-O'Brien could have been clearer about whether Rebecca, Abigail, Hope, Patience, Fatime, Amina, Hadya and many others were the inspiration for Maryam, and if they were, O'Brien could have shown them her appreciation in the acknowledgement section at the beginning of the book.

-O'Brien could have included how she conducted her research (process, procedure, methodology, how to support the girls and/or their children if they underwent any subsequent trauma).

-O'Brien could have noted how the women were compensated for their stories.

-O'Brien could have written this as a nonfiction or journalistic piece and thereby presented the story/stories in a more honest and authentic way and credited the Chibok schoolgirls for their stories.

If O'Brien had done any of the aforementioned, perhaps feedback and reviews about cultural appropriation and "own voices" wouldn't have cropped up. I suspect "Girl" would have been scrutinized if it had been short listed for the Women's Prize for Fiction. But I'm suspicious about why most reviews of "Girl" in newspapers, journals and even on blogs and goodreads.com have primarily been positive—especially when there has been so much controversy surrounding "American Dirt". But I'm more interested in the lack of critical and negative reviews about "Girl". Now I've read a lot of feedback about the research that O'Brien conducted for "Girl", but Jeanine Cummins also did research. She spent five years conducting research for "American Dirt" (https://www.npr.org/2020/01/24/799164276/american-dirt-author-jeanine-cummins-answers-vocal-critics). Perhaps the lack of negative reviews of "Girl" is because some North American readers have a different understanding of "own voices" and racism.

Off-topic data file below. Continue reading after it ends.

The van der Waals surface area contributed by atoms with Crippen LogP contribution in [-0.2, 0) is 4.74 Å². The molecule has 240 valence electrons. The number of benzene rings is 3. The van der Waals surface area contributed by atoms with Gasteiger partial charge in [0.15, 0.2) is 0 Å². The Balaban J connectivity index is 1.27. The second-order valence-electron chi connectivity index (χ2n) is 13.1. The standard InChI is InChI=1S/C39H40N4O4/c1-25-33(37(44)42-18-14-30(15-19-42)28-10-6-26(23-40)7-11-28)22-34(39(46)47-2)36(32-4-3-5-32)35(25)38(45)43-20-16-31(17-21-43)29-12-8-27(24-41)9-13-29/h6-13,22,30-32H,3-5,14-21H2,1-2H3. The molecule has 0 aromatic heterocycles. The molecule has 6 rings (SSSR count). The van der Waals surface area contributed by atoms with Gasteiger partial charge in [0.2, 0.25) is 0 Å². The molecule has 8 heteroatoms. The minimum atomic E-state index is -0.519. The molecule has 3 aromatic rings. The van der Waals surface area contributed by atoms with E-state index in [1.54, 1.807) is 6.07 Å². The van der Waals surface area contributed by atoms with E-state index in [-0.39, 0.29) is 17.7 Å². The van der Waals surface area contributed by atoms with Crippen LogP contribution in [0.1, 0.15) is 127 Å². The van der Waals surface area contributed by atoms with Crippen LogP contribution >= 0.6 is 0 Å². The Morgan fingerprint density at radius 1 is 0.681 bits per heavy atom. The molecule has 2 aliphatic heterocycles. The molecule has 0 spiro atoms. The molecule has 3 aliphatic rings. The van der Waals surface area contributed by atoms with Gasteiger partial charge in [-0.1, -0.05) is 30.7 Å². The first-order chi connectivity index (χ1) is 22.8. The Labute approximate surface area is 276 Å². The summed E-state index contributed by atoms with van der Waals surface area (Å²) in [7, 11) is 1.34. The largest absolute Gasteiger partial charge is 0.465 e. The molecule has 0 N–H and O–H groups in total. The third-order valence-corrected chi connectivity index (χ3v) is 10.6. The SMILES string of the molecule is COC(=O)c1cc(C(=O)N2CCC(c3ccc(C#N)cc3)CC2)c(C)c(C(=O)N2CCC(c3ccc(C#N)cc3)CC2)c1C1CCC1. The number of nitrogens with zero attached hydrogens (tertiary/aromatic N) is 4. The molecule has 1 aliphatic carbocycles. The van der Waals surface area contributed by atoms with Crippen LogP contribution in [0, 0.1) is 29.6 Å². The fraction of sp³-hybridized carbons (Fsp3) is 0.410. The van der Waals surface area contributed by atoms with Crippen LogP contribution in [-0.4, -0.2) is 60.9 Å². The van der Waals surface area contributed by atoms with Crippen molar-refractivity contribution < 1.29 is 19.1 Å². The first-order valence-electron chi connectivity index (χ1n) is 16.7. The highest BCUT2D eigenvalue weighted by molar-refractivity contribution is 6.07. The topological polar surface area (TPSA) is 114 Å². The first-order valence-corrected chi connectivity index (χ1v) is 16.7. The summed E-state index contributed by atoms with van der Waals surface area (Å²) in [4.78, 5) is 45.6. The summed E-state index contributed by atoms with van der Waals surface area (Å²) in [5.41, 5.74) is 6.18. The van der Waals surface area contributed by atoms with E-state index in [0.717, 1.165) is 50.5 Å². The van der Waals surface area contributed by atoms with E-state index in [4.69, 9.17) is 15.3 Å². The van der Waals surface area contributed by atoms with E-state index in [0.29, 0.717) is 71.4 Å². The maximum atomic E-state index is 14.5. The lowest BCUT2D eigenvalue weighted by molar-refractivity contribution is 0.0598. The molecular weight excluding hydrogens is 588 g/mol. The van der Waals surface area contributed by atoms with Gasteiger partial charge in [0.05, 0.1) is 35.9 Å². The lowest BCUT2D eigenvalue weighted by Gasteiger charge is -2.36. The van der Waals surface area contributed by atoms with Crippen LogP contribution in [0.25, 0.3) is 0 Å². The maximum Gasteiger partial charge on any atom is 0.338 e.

I admit that being half-Japanese in Canada has made me extremely aware and (self-)conscious about race and racism. In Canada visible minorities are treated worse than Caucasians. Canada's history is fraught with racism, and unfortunately, racism in Canada hasn't gone away. I've listed a few articles that shed a little light on Canada's recent race problems: